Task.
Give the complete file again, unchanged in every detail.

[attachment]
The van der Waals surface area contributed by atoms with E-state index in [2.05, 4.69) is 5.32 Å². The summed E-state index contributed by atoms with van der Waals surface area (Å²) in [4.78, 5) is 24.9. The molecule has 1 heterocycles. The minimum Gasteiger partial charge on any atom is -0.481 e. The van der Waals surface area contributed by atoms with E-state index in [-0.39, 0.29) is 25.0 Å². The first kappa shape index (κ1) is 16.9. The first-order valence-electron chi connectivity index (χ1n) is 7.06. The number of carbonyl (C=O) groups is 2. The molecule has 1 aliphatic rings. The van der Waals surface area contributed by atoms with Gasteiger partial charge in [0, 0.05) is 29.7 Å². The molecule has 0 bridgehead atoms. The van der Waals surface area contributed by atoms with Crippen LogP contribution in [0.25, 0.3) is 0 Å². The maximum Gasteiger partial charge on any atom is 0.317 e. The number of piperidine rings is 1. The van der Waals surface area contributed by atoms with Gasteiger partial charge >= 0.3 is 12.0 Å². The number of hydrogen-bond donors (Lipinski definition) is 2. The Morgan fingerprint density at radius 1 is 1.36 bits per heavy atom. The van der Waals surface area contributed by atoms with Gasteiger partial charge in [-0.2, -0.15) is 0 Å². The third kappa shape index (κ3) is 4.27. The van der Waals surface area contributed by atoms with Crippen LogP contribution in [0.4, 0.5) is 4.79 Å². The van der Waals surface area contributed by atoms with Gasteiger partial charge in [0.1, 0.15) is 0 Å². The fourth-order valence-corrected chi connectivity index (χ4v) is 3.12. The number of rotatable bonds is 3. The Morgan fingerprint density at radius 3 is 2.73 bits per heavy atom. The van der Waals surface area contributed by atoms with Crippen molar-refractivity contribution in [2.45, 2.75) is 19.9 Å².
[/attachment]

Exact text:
The van der Waals surface area contributed by atoms with E-state index in [2.05, 4.69) is 5.32 Å². The summed E-state index contributed by atoms with van der Waals surface area (Å²) in [4.78, 5) is 24.9. The molecule has 1 heterocycles. The minimum Gasteiger partial charge on any atom is -0.481 e. The van der Waals surface area contributed by atoms with E-state index in [-0.39, 0.29) is 25.0 Å². The first kappa shape index (κ1) is 16.9. The first-order valence-electron chi connectivity index (χ1n) is 7.06. The number of carbonyl (C=O) groups is 2. The molecule has 1 aliphatic rings. The van der Waals surface area contributed by atoms with Gasteiger partial charge in [0, 0.05) is 29.7 Å². The molecule has 0 bridgehead atoms. The van der Waals surface area contributed by atoms with Crippen LogP contribution in [0.25, 0.3) is 0 Å². The maximum Gasteiger partial charge on any atom is 0.317 e. The number of piperidine rings is 1. The van der Waals surface area contributed by atoms with Gasteiger partial charge >= 0.3 is 12.0 Å². The number of hydrogen-bond donors (Lipinski definition) is 2. The Morgan fingerprint density at radius 1 is 1.36 bits per heavy atom. The van der Waals surface area contributed by atoms with Gasteiger partial charge in [-0.2, -0.15) is 0 Å². The third kappa shape index (κ3) is 4.27. The van der Waals surface area contributed by atoms with Crippen LogP contribution in [0.4, 0.5) is 4.79 Å². The van der Waals surface area contributed by atoms with Gasteiger partial charge in [0.1, 0.15) is 0 Å². The fourth-order valence-corrected chi connectivity index (χ4v) is 3.12. The number of rotatable bonds is 3. The Morgan fingerprint density at radius 3 is 2.73 bits per heavy atom. The van der Waals surface area contributed by atoms with Crippen molar-refractivity contribution in [2.45, 2.75) is 19.9 Å².